While we have written on this topic in the past, because the NCAA Basketball Tournament is an annual event and the NCAA gets more aggressive each year, this information bears repeating. Because businesses sometimes tie promotions to the Tournament and use it as a marketing activity, they should be careful how they do so.
(To the tune of Hotel California)
Once in Northern Virginia, a trademark was filed
A Mexican company a long list compiled
Cosmetics and phone cases, purses, hair gel and shoes
The list went on for six classes, just what did they have to lose?
During examination, a disclaimer was sought
The applicant gladly complied, any fear of refusal was for naught.
Then the mark was published, but the Eagles they did see
Their lawyers got involved
Said you can’t use this for free
Registering HOTEL CALIFORNIA
Such a lovely try (such a lovely try) Such a lovely cry
Don’t even try to use HOTEL CALIFORNIA
For any goods (for any goods) in our neighborhoods….
What Can That “Song” Possibly Mean?
Regardless of the economic or political climate, there never seems to be a decline in tort lawsuits. Be it personal injury claims, employment suits, or professional liability cases, 2017 promises to be another busy year for insurance defense litigators.
Data Security – Data Breaches
Intellectual Property Resolutions: Take Stock of Your IP Assets
Often people resolve in the New Year to take stock of their assets to see where they are in terms of not only protecting what they have but also to implement long-range planning and goals. While businesses may often check their status and progress against things like five-year plans, they should not forget to also take stock of their assets, especially Intellectual Property (“IP”) assets. IP assets can often be the most important assets to a business. Unfortunately, they can also be the most overlooked and under-protected.
With the new year upon us, this is an opportune time for businesses to audit their IP to make sure these important assets are secure by following these three steps:
- Identify all of a company’s IP in its various forms such as trademarks, copyright, trade secret and patents.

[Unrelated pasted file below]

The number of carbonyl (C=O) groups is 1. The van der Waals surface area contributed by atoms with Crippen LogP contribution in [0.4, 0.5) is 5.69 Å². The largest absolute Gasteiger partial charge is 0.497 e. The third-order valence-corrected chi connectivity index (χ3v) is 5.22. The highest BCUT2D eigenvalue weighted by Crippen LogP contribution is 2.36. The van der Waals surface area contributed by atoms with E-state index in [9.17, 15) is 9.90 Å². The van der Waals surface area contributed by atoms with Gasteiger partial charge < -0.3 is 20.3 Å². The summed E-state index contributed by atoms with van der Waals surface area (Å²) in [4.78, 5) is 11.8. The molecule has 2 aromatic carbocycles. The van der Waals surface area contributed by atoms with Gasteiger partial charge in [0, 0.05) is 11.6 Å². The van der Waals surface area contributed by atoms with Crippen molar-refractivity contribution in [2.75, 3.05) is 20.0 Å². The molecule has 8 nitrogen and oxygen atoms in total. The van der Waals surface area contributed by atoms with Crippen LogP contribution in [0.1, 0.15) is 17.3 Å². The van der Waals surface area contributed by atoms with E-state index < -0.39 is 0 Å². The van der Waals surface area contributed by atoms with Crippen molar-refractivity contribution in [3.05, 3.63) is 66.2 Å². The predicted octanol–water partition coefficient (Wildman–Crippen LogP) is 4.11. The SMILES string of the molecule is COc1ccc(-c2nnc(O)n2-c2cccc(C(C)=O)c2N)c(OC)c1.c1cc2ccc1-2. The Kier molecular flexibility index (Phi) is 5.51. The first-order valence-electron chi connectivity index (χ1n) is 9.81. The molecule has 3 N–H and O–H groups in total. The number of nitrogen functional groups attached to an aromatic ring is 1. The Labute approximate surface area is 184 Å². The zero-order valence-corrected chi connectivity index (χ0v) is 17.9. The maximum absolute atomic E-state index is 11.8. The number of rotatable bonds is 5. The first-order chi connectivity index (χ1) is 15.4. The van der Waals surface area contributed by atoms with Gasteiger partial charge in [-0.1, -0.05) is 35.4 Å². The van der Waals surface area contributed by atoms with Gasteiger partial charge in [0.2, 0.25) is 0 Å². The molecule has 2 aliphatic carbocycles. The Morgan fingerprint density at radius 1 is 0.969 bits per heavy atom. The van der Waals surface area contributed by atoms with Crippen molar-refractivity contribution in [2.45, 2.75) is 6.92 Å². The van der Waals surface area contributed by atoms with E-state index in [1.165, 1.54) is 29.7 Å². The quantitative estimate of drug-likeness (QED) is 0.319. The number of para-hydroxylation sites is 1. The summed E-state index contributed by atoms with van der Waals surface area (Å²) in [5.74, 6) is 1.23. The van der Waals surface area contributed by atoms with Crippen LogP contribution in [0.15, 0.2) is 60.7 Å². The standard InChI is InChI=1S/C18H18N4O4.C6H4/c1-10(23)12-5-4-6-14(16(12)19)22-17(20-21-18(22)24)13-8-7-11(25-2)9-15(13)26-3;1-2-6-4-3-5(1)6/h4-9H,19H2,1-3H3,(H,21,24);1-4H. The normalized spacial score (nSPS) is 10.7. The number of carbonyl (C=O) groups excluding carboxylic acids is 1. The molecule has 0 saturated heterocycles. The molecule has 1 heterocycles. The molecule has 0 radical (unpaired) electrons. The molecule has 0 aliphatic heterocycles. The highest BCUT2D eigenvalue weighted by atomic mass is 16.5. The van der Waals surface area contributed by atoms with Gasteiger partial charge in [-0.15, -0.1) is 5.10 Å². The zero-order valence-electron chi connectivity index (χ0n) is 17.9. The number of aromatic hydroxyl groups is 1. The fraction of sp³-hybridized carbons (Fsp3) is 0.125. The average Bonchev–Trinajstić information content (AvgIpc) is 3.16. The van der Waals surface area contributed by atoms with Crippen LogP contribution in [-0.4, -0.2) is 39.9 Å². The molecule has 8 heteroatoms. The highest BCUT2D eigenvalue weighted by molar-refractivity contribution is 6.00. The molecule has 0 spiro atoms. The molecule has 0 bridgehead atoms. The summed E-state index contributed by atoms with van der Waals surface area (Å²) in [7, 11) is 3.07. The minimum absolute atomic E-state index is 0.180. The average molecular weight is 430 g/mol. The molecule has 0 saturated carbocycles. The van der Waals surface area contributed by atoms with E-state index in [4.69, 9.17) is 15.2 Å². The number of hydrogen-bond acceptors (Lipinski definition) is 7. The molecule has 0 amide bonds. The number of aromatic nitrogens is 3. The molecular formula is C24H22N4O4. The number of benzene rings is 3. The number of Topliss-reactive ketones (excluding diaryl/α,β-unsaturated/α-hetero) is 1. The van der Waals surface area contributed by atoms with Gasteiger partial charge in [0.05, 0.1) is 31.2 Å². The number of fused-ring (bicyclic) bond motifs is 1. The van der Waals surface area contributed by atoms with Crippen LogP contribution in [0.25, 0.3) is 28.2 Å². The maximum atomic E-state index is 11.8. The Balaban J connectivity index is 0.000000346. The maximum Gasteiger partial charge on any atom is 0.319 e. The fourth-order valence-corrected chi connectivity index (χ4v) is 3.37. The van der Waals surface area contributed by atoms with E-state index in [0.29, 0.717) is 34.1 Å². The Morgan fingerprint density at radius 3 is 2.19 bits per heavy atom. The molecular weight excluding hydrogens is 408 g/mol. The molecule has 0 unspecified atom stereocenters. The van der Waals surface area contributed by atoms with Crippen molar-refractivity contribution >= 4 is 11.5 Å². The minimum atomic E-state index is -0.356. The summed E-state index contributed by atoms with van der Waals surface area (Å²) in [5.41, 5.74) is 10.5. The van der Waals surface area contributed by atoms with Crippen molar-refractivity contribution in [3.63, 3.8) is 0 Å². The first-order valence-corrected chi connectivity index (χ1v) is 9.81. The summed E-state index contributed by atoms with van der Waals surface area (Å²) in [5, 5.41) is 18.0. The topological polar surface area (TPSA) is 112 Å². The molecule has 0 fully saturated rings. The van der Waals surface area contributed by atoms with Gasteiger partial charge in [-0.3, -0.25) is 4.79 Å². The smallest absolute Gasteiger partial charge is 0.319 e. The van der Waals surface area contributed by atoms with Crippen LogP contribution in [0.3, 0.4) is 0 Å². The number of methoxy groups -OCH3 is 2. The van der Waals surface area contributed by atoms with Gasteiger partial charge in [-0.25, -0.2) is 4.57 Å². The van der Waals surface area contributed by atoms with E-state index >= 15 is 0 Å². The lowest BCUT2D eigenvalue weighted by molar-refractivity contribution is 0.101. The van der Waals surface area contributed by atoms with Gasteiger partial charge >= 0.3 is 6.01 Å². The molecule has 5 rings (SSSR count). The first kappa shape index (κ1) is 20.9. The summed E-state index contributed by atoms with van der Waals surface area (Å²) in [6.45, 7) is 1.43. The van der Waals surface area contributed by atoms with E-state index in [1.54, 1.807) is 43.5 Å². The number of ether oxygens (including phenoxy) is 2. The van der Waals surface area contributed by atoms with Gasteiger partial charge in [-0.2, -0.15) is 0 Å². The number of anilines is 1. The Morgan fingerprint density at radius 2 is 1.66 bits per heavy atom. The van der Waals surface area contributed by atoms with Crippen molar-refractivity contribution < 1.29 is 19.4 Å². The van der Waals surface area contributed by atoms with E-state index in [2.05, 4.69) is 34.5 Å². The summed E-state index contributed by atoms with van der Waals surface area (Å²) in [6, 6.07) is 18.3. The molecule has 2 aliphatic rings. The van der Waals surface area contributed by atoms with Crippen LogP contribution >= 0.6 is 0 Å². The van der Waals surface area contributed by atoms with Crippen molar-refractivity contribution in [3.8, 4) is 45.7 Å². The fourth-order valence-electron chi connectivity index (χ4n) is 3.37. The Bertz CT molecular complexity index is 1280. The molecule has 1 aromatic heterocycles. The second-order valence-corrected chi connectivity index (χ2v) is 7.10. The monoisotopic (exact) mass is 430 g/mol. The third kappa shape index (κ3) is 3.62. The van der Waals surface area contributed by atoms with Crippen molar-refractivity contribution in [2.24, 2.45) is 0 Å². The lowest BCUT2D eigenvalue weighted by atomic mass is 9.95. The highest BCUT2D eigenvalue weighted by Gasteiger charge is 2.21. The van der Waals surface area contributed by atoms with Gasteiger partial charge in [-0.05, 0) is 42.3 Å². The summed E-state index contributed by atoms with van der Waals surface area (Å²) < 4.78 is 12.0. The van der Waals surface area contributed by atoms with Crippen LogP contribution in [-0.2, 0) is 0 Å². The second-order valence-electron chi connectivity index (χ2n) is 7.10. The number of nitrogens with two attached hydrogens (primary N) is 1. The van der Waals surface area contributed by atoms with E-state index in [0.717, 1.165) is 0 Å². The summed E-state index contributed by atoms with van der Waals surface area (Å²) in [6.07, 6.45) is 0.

- Review those assets to ensure they are properly protected, including review of registration status, reviewing licenses and contractor agreements or non-disclosure agreements.
- Develop internal policies to make sure newly created IP is documented and protected as well as procedures to ensure secrecy of proprietary information.
Our Intellectual Property practice group is available to assist with auditing your IP assets and to devise IP protection plans. For more information, please feel free to contact me at firstname.lastname@example.org.
Business Law Resolutions
It’s that time of year when we all make New Year’s Resolutions to improve ourselves. From Henderson Franklin’s Business and Tax Practice, Erin Houck-Toll reminds us that as you make and implement your personal resolutions, don’t forget your business. This is a good time to review your business’ governing documents—bylaws, operating agreements, employment agreements and shareholder agreements—to ensure they still make sense, both in terms of current law and tax strategies, as well as how you are actually operating. If you have any questions, please feel free to email me at email@example.com.
Guest post by Bonita Springs Trust and Probate Litigation Attorney Richard Mancini:
As Clarence famously said in “It’s A Wonderful Life”:
Strange, isn’t it? Each man’s life touches so many other lives. When he isn’t around he leaves an awful hole, doesn’t he?”
Many plan for the time when their time on earth is over and plan to distribute their wealth to family and friends. Unfortunately, sometimes the plans aren’t clear or the plans forget an important aspect, which leads to fights and litigation after their passing. As we reflect back on 2016 and look to the future, it is critical to have a complete estate plan, but not just any plan.
For all of 2016, one of the most significant developments in the Intellectual Property field was the implementation of the Defend Trade Secrets Act of 2016 (“DTSA”).
Before implementation of the DTSA, trade secret protection was a matter of state law. While businesses had federal rights for patents, trademarks and copyrights, trade secret was solely governed at the state level. The DTSA changed this legal landscape to provide legal uniformity and federal protection for trade secrets as well as access to the federal courts to enforce trade secrets.
Under DTSA a “trade secret” is broadly classified as any “form of intellectual property that allow[s] for the legal protection of commercially valuable, proprietary information.”